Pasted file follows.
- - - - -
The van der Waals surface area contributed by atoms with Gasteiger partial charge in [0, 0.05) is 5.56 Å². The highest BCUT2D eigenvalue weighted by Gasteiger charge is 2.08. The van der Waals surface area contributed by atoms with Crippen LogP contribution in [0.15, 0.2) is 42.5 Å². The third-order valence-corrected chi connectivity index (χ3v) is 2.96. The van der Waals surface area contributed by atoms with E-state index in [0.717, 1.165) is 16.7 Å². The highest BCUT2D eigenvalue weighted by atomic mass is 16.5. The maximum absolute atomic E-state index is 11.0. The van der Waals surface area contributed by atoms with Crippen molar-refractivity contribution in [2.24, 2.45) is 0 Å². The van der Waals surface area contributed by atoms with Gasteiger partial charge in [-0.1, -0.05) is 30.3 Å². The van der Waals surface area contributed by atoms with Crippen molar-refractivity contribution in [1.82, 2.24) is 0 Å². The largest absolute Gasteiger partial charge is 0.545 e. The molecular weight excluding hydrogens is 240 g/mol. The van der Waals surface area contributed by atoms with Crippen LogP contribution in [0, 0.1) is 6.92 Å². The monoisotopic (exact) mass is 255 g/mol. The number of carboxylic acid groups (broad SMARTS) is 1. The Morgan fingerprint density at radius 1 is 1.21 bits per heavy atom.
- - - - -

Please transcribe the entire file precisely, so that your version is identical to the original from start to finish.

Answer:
The van der Waals surface area contributed by atoms with Gasteiger partial charge in [0, 0.05) is 5.56 Å². The highest BCUT2D eigenvalue weighted by Gasteiger charge is 2.08. The van der Waals surface area contributed by atoms with Crippen LogP contribution in [0.15, 0.2) is 42.5 Å². The third-order valence-corrected chi connectivity index (χ3v) is 2.96. The van der Waals surface area contributed by atoms with E-state index in [0.717, 1.165) is 16.7 Å². The highest BCUT2D eigenvalue weighted by atomic mass is 16.5. The maximum absolute atomic E-state index is 11.0. The van der Waals surface area contributed by atoms with Crippen molar-refractivity contribution in [2.24, 2.45) is 0 Å². The van der Waals surface area contributed by atoms with Gasteiger partial charge in [-0.1, -0.05) is 30.3 Å². The van der Waals surface area contributed by atoms with Crippen molar-refractivity contribution in [1.82, 2.24) is 0 Å². The largest absolute Gasteiger partial charge is 0.545 e. The molecular weight excluding hydrogens is 240 g/mol. The van der Waals surface area contributed by atoms with Crippen LogP contribution in [0, 0.1) is 6.92 Å². The monoisotopic (exact) mass is 255 g/mol. The number of carboxylic acid groups (broad SMARTS) is 1. The Morgan fingerprint density at radius 1 is 1.21 bits per heavy atom.